Bullying is a serious, long-standing social problem that now occurs in digital spaces as well as physical ones. But, contrary to what you might have heard or read, it isn’t just a youth problem, it isn’t getting worse, and it isn’t more of a problem online than offline. Because of the rise of social media in the middle of the last decade, bullying and peer harassment have been getting a lot of news coverage, so – rather than increased bullying – what we’re really seeing is increased attention to it and a lot more concern about it.
Thanks to increased research, we know more about the problem and what will help, and we’re more motivated as a society to address it. We also know that the problem isn’t the technology people use. Technology can help amplify it and create another “place” where it happens, but – just like bullying – cyberbullying is rooted in relationships, in how people interact in everyday life. As for young people, since they spend a lot of time in social media, their interaction – good, bad or neutral – happens in apps, texts, games and sites too.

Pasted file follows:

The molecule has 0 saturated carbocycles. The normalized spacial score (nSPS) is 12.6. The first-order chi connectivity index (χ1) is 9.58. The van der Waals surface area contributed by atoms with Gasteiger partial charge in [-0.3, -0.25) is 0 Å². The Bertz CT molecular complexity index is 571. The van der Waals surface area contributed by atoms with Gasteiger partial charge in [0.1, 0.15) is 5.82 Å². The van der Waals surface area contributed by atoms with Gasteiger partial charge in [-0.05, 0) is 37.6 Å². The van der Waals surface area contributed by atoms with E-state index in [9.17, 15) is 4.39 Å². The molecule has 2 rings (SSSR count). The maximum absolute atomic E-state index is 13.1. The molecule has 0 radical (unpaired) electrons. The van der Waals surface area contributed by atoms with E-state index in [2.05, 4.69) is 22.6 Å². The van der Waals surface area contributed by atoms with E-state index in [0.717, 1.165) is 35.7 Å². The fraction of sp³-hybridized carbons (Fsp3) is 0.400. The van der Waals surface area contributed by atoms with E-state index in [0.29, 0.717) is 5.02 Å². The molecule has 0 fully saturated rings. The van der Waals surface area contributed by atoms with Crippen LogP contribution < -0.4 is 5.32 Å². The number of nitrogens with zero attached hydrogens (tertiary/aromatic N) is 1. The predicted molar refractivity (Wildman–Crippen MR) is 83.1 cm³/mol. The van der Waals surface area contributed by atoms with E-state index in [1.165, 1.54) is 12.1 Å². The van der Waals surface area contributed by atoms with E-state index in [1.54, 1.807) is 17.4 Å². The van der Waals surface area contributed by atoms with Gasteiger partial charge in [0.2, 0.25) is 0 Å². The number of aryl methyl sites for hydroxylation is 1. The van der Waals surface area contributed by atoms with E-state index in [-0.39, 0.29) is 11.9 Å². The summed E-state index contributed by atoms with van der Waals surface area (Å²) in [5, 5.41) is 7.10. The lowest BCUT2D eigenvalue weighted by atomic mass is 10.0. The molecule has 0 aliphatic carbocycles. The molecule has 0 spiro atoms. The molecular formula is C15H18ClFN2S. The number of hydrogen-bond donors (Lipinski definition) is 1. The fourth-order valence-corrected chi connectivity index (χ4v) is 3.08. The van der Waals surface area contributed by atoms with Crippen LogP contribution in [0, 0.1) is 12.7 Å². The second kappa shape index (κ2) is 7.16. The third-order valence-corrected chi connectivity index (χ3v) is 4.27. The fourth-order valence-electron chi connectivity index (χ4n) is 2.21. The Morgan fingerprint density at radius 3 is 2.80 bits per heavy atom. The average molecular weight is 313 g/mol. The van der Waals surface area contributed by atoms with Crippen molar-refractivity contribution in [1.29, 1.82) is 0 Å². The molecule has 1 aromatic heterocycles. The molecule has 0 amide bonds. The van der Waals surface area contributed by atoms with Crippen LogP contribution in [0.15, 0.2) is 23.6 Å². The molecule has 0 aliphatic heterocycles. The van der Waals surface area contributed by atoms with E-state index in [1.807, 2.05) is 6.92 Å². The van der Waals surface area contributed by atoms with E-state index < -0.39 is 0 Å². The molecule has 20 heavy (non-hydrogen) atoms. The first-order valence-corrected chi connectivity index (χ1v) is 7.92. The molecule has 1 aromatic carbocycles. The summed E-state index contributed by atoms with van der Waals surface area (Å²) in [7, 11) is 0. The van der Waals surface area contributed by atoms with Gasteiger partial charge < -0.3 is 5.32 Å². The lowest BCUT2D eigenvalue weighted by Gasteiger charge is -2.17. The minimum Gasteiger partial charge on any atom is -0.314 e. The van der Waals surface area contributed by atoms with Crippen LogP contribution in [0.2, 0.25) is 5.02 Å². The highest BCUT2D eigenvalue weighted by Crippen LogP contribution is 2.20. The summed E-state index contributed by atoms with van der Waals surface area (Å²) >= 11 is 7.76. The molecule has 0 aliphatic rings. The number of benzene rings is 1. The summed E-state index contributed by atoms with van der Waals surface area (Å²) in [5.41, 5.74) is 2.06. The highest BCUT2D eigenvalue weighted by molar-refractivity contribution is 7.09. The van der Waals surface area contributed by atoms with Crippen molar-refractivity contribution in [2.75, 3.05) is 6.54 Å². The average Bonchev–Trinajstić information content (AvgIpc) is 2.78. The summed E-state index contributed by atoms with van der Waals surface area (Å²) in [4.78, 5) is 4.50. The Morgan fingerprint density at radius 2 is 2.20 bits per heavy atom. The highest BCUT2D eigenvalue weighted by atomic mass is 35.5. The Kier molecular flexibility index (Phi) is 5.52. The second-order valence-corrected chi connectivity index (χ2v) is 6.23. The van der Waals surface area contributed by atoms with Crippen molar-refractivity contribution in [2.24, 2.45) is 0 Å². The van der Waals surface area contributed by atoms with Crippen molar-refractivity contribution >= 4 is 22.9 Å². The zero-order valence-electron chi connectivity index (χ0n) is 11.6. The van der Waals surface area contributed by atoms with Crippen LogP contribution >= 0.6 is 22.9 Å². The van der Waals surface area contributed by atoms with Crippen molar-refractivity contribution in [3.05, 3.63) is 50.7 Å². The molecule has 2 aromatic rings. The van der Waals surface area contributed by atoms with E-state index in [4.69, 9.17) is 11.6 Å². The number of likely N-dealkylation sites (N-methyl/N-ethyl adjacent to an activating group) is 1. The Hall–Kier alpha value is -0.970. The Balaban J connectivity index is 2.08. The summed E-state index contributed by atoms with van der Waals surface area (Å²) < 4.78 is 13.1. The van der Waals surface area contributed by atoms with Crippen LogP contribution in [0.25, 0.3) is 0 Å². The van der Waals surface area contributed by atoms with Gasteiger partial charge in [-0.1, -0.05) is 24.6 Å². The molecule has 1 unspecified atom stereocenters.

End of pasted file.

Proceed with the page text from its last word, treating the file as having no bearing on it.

Even though it has been around for ages, experts still haven’t completely agreed on a definition of “bullying,” much less cyberbullying, the digital version. There are elements that keep popping up in definitions, though, so that we’re pretty clear on what it is not. It’s not social drama, an argument, mean gossip, an impulsive expression of anger or a prank that’s gone wrong but wasn’t meant to. Any of these can be hurtful and sometimes they can turn into bullying, but cyberbullying is not just any form of mean behavior any more than bullying is in offline life.
Most experts agree that bullying and cyberbullying are forms of serious aggression, usually targeted and repeated. With cyberbullying, the repetition can be less personal but just as hurtful when shared widely, or even virally, by anonymous posters. By most definitions, both involve a real or perceived power imbalance that’s physical, psychological and/or social. Although cyberbullying occurs in digital spaces and can be anonymous, there’s usually a connection to offline life – for kids, school life.
Anonymity is more of a factor in cyberbullying than in traditional bullying. Targets may believe that more people are witness to the abuse than actually are, which can compound the pain. And since online socializing can occur 24/7, home, weekends and vacation can’t be havens from the hurt.
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